The central deception of the film is that it tries to paint WaPo and establishment media as independent actors. Who really thinks that the Washington Post under Jeff Bezos is really a completely neutral paper without an unspoken ideological bias? Who really thinks that the millions donated to Democrats and the prospect of a fat Pentagon contract aren’t tilting the coverage in one direction? Who really takes Jennifer Rubin and George Will seriously as honest conservatives?
And what about the Rand Corporation? Ellsberg gets painted as a hero for stealing the report and leaking it to the media, but is anyone asking what they’re up to in the first place? If you read the official line, it’s just a cutting edge think tank which just happens to attract the brightest minds from the military, intelligence and academic communities who are applying themselves to the world’s thorniest issues. If you scratch just below the surface, you find a collection of shadow technocrats and neocons who are agitating for expanding surveillance, global military intervention, weather manipulation and various forms of social engineering. When anyone discusses the “deep state” or the “shadow government”, it includes quasi-private, para-intelligence organizations like Rand. Who’s to say that the release of the Pentagon Papers wasn’t quietly authorized by Rand as a large scale psychological operation in the first place?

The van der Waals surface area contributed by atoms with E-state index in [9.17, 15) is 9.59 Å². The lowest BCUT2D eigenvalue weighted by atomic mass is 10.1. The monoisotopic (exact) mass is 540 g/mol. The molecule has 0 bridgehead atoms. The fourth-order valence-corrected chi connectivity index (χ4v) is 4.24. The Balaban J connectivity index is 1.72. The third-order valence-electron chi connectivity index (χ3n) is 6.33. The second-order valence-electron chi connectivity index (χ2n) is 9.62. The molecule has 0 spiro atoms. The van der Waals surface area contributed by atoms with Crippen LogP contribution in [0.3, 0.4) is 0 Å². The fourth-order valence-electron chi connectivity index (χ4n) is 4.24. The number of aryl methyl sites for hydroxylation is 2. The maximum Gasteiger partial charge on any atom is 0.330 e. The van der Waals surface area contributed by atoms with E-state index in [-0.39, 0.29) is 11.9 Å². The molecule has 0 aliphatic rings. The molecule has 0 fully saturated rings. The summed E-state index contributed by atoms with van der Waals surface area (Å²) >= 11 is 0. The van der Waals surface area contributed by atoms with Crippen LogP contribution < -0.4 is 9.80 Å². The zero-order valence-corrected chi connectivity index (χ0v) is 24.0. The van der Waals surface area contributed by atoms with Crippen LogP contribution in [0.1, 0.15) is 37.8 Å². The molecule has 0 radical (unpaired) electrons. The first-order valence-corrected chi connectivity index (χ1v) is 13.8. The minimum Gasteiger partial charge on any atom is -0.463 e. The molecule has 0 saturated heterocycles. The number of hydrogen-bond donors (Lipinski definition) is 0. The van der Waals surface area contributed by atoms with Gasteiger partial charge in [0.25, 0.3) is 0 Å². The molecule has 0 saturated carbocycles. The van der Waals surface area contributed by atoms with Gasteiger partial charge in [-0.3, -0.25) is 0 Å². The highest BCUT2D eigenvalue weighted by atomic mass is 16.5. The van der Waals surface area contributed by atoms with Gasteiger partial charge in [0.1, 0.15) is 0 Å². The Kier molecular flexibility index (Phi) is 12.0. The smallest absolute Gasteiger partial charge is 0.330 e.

What’s really galling about The Post is just how predictably tone deaf Spielberg is to the cultural moment. Like his imperious cohorts and their servile, feckless sycophants, Spielberg is painfully oblivious to the media landscape of 2018. Since Trump announced his candidacy for POTUS, there has been an incessant and increasingly unhinged howl of fauxtrage from the ruling elites that someone who hasn’t been properly anointed has claimed the reins of power. He hasn’t hidden the fact that this film was meant as another broadside against Trump, but who’s going to come away from this film with a changed mind? Progressives will congratulate themselves for watching another movie which confirms their biases and conservatives will either ignore it or vent over Hollywood’s liberal agenda.